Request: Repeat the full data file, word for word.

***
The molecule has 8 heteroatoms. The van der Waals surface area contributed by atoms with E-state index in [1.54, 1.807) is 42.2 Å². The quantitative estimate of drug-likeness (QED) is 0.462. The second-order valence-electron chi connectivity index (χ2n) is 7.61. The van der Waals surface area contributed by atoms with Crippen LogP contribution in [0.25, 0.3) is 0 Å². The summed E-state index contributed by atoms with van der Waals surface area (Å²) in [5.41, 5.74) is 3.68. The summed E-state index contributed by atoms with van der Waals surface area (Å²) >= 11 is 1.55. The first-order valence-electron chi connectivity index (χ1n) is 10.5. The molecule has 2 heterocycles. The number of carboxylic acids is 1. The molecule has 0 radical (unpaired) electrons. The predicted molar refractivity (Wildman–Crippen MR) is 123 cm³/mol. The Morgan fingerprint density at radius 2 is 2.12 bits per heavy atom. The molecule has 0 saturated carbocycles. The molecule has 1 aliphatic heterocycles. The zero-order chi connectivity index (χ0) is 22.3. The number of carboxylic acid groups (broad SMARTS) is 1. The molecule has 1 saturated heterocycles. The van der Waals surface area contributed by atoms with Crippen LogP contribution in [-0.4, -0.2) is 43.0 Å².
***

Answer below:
The molecule has 8 heteroatoms. The van der Waals surface area contributed by atoms with E-state index in [1.54, 1.807) is 42.2 Å². The quantitative estimate of drug-likeness (QED) is 0.462. The second-order valence-electron chi connectivity index (χ2n) is 7.61. The van der Waals surface area contributed by atoms with Crippen LogP contribution in [0.25, 0.3) is 0 Å². The summed E-state index contributed by atoms with van der Waals surface area (Å²) in [5.41, 5.74) is 3.68. The summed E-state index contributed by atoms with van der Waals surface area (Å²) >= 11 is 1.55. The first-order valence-electron chi connectivity index (χ1n) is 10.5. The molecule has 2 heterocycles. The number of carboxylic acids is 1. The molecule has 0 radical (unpaired) electrons. The predicted molar refractivity (Wildman–Crippen MR) is 123 cm³/mol. The Morgan fingerprint density at radius 2 is 2.12 bits per heavy atom. The molecule has 0 saturated carbocycles. The molecule has 1 aliphatic heterocycles. The zero-order chi connectivity index (χ0) is 22.3. The number of carboxylic acid groups (broad SMARTS) is 1. The molecule has 1 saturated heterocycles. The van der Waals surface area contributed by atoms with Crippen LogP contribution in [-0.4, -0.2) is 43.0 Å².